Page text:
Have you ever been inspired to take up this one healthy or really cool project like doing sports, reading or learning a new language, only to fail to even stick to it for more than two weeks? Then you definitely are like me and probably millions of other people out there.
For me it has always been that way with the former two: I started out really strong and motivated the first week doing my daily 20 min workouts or reading 50 pages.
Then, however, life hit my schedule and I either couldn’t bring up the necessary amount of time or just didn’t feel like it. Another week or two and my habits have crumbled into pieces and were not pursued anymore for another few months.
Fact is, we only have a limited amount of time and mental energy available for our daily goals and tasks. Therefore, we want to spend it wisely or even trick ourselves into pursuing them almost automatically.
Now you likely wonder what special technique could achieve this, right? As you probably already managed to tell by the title, I want to show you the trick that enabled me to stick to my goals for several months already – Mini Habits!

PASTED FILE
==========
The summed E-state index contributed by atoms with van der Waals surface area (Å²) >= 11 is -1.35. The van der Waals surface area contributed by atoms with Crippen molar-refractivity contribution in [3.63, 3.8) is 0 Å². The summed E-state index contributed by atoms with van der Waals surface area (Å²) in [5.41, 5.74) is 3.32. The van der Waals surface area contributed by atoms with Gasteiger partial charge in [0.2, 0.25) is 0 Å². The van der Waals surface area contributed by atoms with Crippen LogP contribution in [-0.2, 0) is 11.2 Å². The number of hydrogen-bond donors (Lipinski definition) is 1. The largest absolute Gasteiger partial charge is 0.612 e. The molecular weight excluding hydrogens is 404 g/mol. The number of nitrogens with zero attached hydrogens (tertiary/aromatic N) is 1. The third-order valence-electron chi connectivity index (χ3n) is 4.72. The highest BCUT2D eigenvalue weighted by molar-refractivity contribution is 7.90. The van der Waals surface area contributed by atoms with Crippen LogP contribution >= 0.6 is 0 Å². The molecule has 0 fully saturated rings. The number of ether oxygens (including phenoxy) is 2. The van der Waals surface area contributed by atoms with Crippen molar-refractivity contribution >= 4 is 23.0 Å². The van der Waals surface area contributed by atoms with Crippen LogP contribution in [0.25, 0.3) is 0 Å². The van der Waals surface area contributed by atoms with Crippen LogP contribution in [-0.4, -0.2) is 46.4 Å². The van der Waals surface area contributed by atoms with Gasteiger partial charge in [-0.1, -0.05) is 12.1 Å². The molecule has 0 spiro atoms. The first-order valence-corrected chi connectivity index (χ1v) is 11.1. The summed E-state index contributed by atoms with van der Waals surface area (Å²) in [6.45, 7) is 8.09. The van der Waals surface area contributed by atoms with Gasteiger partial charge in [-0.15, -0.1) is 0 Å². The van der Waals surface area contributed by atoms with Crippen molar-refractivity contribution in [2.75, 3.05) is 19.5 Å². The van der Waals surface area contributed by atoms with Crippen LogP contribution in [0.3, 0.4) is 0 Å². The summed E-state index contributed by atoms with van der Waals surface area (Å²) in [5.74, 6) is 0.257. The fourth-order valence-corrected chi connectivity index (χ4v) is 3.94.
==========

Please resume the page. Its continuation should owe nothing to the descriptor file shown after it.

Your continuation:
As strange as it first sound, Mini Habits are about setting yourself low goals, embarrassingly low goals even – like reading one page a day, just doing 10 push-ups or practicing the piano for only 5min daily.
In the beginning it also seemed rather counterintuitive to me until I adapted it Mini Habits into my daily schedule. In order to see why they work so well, we first need to have a look at why the traditional approach often doesn’t work out.
The Mini Habit Logic
The Flawed Traditional Approach:
Whenever we see this really inspiring video of some amazing skill a person acquired, we often want to achieve the same results as soon as possible. Such a mindset however is way too focused on the outcome and is not at all dealing with the way to get there.
Consequently, we turn very impatient and overestimate our capabilities of investing time and training a certain skill. We in turn set our daily goals too high to achieve consistently.